Philadelphia’s research institutions are driving innovation in the healthcare sector as well as other areas. According to the National Science Foundation’s Higher Education Research and Development Survey, combined research spending at Drexel, Temple, Jefferson, and Penn totaled $1.79 billion in 2016, up from $1.34 billion in 2015. Those four institutions launched a total of 29 startups in 2016, applied for 316 patents, and generated income from active licenses totaling $51.8 million. Penn’s research and development expenditures ranked third in the nation in 2016, after increasing by 50% since 2015. Overall, Philadelphia’s $924 million in National Institutes of Health grants in 2017 puts the city in fourth place nationally behind Boston, New York, and Seattle.

While the University City Science Center, Pennovation Center and the Drexel Innovation District are all part of strategic initiatives to foster Philadelphia’s ability to transfer academic research into economic development, Philadelphia has a lot of

catching up to do. In the Boston area, for example, the Massachusetts Institute of Technology alone launched 25 startups, applied for 470 patents and generated $49.4 million in active licenses. Nine of the top 30 pharmaceutical companies nationally are physically clustered around MIT’s Cambridge campus. By contrast, the Greater Philadelphia area ranks sixth among the nation’s biopharma clusters, behind Boston, San Francisco, New York, San Diego and Washington, D.C. In 2018, the Cambridge Innovation Center, which has played a significant role in turning ideas into successful entrepreneurial ventures in the Boston area, will open in the new University City Science Center space at 3675 Market St. Establishing stronger connections between Philadelphia's research institutions and industry, capital, and local suppliers has the potential to significantly boost job growth.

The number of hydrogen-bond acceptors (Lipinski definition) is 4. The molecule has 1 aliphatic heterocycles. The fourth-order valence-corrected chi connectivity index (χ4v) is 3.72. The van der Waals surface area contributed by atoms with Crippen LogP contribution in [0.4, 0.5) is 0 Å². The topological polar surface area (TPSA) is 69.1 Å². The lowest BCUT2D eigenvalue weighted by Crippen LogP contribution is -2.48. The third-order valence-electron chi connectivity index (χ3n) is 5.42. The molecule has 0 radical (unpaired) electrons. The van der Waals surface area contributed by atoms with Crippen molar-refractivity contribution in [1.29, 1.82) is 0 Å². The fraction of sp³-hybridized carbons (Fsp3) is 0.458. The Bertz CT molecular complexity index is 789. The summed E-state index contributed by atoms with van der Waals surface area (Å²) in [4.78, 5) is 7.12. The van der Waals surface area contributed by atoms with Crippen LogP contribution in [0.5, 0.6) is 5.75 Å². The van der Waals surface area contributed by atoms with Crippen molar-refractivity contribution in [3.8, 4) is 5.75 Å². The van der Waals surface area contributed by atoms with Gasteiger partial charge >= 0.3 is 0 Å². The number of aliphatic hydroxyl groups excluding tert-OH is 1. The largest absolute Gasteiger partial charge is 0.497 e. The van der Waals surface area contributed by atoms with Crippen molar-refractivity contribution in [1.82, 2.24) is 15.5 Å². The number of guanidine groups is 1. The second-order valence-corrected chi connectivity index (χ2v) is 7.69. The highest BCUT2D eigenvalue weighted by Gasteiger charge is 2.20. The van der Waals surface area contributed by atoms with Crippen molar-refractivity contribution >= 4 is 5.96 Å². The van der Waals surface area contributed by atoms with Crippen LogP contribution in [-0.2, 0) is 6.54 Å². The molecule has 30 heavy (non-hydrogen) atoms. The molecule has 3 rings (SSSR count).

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Conventions, Tourism & Hotels

conventions tourism

Major public and private investments in the hospitality sector, including the Pennsylvania Convention Center, the Museum of the American Revolution, hotels and cultural institutions, as well as advertising and marketing efforts, have repositioned Philadelphia as a national meeting and tourist destination. This
in turn has paid dividends with record-breaking visitation numbers and expanded employment opportunities for city residents with the addition of more than 16,400 jobs in the leisure and hospitality sector since 2009.

In 2017, the Pennsylvania Convention Center hosted 21 conventions and trade shows and three gate shows of 1,500 attendees or more, pushing attendance to 1,055,464. Of note was the NFL Draft, which brought 250,000 people and generated an overall economic impact of $94.9 million. Twenty-one conventions and trade shows of 4,000 or more are slated for 2018 with anticipated attendance of 1,155,000.